Stop bowing down to whites, Zuma tells Nkandla Christmas party guests

Former president Jacob Zuma arrives at his annual Christmas party for Nkandla's children.

Former president Jacob Zuma arrives at his annual Christmas party for Nkandla's children.

Published Dec 29, 2018


A bullish former president Jacob Zuma told scores of children and guests at his annual Christmas party for children that black Africans should stop being fearful of and bowing down to white people. 

Zuma, who was in high spirits, made a grand entrance at the event two hours after its scheduled 10 am time. 

He told the crowd that he wanted to build a college and a university in Nkandla and already had a plot of land designated for the projects. 

"I have my own objectives about these schools because we must create an African that can think and who must remove the fear of a white man that we have. We fear whites so that they end up talking about us anyhow they wish," said Zuma. 

He said that if black Africans eradicated this fear of white people then they can truly liberate themselves. 

"Don't judge me, by nature I am a freedom fighter and I will fight until I go down and those walking with me should know that we are on a long journey. 

"White people met in Berlin and discussed how they would take our land and take everything and they duly did and came and divided everything they wanted among themselves and then they imposed rules on us and those rules continue to govern us even we are educated and in political power.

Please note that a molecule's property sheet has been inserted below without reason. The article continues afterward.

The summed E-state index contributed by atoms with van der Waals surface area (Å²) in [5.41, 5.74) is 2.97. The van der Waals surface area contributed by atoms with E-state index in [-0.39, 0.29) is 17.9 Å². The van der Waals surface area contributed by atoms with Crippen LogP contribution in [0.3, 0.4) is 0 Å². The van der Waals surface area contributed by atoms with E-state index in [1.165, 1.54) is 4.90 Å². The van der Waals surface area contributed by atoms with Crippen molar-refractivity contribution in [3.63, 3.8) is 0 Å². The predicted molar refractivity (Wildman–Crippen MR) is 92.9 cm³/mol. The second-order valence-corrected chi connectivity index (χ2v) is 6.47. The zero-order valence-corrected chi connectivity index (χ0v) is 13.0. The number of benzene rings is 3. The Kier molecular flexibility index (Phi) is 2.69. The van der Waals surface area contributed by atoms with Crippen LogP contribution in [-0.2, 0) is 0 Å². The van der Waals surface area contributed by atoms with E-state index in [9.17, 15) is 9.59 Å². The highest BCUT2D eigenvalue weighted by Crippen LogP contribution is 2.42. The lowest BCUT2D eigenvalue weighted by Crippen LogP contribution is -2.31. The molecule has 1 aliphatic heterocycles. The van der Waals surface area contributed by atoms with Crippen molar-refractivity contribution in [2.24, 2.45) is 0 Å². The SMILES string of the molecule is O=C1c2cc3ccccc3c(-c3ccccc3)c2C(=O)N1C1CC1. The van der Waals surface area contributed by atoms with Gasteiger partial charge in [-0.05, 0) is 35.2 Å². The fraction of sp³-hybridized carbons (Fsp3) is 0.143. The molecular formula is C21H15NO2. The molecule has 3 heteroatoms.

"We can't even touch those laws because they are like the Ten Commandments," said Zuma. 

He said that the African Union (AU), which was under the chairpersonship of his ex-wife Dr Nkosazana Dlamini Zuma between October 2012 and January 2017, should decolonise everything. 

"We only called for the decolonisation of political power and rights, do you see we are short of intelligence? But we have highly educated people, doctors, professors and yet they don't talk about that," said Zuma. 

He said that laws were designed in such a way that even when judges were off the mark it was respected because people will say a judge has spoken. 

"From here I want to see emerging academics who will say 'Africa to the Africans' in the true sense of the word, I Gedleyehlekisa Mhlanganyelwa am saying that," said Zuma. 

Using an analogy to describe the dispossession of land from Africans Zuma said it should not be that another man comes into your houses and evicts you and when you say that you want to be part of your house he only gives a small corner in your own house.

His parting comment to the scores of children was: "I want people who are clever and brave because intelligence goes hand in hand with bravery because being clever without being brave is meaningless."

Related Topics: